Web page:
The Australia Federal Police (AFP) recently arrested a banker from Melbourne in an insider trading sting that resulted in $7 million in assets being seized. So what is insider trading? Exactly what happened in this case? And should authorities have intervened earlier in the lengthy investigation and prevented the man’s crimes from escalating?
What is insider trading?
Insider trading is an offence defined in the Commonwealth Corporations Act 2001. The trading restrictions in the Act mandate that a person who possesses inside information must not acquire or dispose of, or procure that another person acquires or disposes of, certain financial products, including all securities that can be traded on the stock exchange, derivatives and any other financial products that are able to be traded on a financial market. This includes trading currencies on the foreign exchange market.
For example, say you work in a company and you become aware of a major new opportunity for that company, which will affect its share price. You then buy more shares, or advise a friend or family member to buy more shares. This in turn gives a false boost to the share price of the company, heightening its value. You would not have bought the shares or advised someone else to buy them had you not known about this new opportunity. This was information that only became available to you as a result of working in that company. This is classic insider trading.
The purpose behind the provision is that those who have access to sensitive information should not abuse that position and profit from it. Insider trading can also affect or impact upon the economy at large.
The background of the case
The AFP alleges that Lukas Kamay, a 26-year-old former employee of the National Australia Bank (NAB), in cohort with a friend, Christopher Russell Hill, who worked at the Australian Bureau of Statistics (ABS), used unpublished unemployment, retail and trade data to trade in foreign exchange derivatives, namely the Australian dollar.
It is alleged that Kamay used this insider information to predict fluctuations in the Australian dollar, and was the main recipient of the profit from the trading.
He has been charged with insider trading, corruption of a public official, and money laundering. Hill is also expected to be charged with insider trading, receiving a corrupt benefit, release of sensitive information, and abuse of public office.
As a result of the investigation, the AFP seized a total of $7 million in assets, comprising of a motor vehicle, property and funds.
During the period between August 2013 and May 2014, Kamay is alleged to have made large trades on the Australian dollar, moments prior to announcements that boosted the Australian dollar.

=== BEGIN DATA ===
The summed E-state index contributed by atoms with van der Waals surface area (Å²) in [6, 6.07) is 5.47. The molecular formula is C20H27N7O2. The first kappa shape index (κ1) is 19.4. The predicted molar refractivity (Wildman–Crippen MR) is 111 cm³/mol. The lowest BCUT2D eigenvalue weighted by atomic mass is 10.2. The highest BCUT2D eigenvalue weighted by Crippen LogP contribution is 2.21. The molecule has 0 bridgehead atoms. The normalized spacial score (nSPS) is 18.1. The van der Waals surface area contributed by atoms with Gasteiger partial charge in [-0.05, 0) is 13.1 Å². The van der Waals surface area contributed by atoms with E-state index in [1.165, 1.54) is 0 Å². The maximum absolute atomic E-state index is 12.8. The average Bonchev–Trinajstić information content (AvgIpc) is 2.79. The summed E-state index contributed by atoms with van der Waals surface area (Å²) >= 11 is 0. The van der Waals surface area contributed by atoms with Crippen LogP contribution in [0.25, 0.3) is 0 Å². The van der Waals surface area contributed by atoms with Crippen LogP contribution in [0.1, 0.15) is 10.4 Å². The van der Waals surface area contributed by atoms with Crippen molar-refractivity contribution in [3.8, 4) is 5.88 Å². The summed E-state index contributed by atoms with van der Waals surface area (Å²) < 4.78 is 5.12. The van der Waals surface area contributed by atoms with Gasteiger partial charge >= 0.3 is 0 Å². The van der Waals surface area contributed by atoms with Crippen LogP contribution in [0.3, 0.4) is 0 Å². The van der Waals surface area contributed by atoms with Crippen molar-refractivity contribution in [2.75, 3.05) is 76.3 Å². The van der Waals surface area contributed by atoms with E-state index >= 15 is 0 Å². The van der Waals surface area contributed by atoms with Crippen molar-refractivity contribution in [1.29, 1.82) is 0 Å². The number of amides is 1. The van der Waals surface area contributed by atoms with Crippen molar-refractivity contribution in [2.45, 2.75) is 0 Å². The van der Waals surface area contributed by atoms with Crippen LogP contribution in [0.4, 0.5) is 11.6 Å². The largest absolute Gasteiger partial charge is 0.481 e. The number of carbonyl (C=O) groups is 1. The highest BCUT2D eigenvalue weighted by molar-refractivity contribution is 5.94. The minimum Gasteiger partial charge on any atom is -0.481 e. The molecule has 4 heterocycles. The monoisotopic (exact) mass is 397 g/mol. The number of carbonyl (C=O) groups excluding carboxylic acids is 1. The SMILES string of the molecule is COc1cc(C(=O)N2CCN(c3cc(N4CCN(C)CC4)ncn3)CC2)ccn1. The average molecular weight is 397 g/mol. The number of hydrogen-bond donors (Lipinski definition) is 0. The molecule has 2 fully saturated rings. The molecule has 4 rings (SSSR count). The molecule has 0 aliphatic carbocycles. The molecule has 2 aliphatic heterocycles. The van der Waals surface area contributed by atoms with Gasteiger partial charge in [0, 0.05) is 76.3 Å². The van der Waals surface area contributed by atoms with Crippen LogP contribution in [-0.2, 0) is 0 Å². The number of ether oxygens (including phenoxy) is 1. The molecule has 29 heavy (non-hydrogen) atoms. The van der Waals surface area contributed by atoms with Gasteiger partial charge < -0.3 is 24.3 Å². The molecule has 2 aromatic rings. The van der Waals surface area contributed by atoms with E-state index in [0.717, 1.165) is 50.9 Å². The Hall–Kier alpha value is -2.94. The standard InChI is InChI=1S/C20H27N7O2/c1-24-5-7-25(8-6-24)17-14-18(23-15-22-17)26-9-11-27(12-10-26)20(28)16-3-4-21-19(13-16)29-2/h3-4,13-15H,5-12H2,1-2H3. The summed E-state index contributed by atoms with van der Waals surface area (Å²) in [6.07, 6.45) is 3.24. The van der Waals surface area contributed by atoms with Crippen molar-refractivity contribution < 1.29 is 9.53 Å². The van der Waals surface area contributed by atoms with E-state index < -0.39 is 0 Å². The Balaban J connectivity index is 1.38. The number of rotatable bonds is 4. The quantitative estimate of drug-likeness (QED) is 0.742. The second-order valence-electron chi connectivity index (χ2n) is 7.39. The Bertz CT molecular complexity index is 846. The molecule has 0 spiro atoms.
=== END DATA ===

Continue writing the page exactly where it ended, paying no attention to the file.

This suggested he had a strong degree of confidence of these trades being successful.
This is one of the factors that alerted authorities to keep an eye on his trades. It is alleged that he was leaked sensitive information such as unemployment figures and other types of data by his friend Hill at the ABS, which allowed him to predict whether the Australian dollar would go up and down.
This meant he was able to use the inside information to position himself for an expected movement in the currency.
Should police have intervened earlier?
The suspicions regarding the trades by Kamay arose from trading habits noticed by one of his stockbrokers.
A broker noticed that Kamay made trades on the Australian dollar moments before an announcement was released that boosted its value.
According to an article in the Australian Financial Review, broking firm owner Mr Kerr then searched LinkedIn and spotted the connection between Kamay and Hill who worked at the ABS.
The matter was reported to authorities.
The trades in question and the subject of the charges allegedly date from August 2013 to May 2014. The ‘sting’ allowed police time to investigate further and build evidence for a case however, during that time the amount of money involved in the offences skyrocketed to $7 million.
Should the trades have been allowed to continue for so long purely for the purpose of building a case?
People who engage in insider trading have the ability to affect the economic wellbeing of our society.
Insider trading has the capacity to dislocate the market, and upset overseas investors, which in turn disadvantages small stake shareholders like ordinary mums and dads, or retirees.
Insider trading skews the ability to profit to those with access to the information.
This can have an impact on many members of the Australian community.
Another factor to consider is whether it was in anyone’s interest at all – including that of the two relatively young men involved – for authorities to have allowed their behaviour to continue.
Early intervention may have prevented the commission of further offences, and kept the amount involved to a minimum.
Stepping in earlier may well have cost police their case – but is prosecution the best or only answer in this type of situation?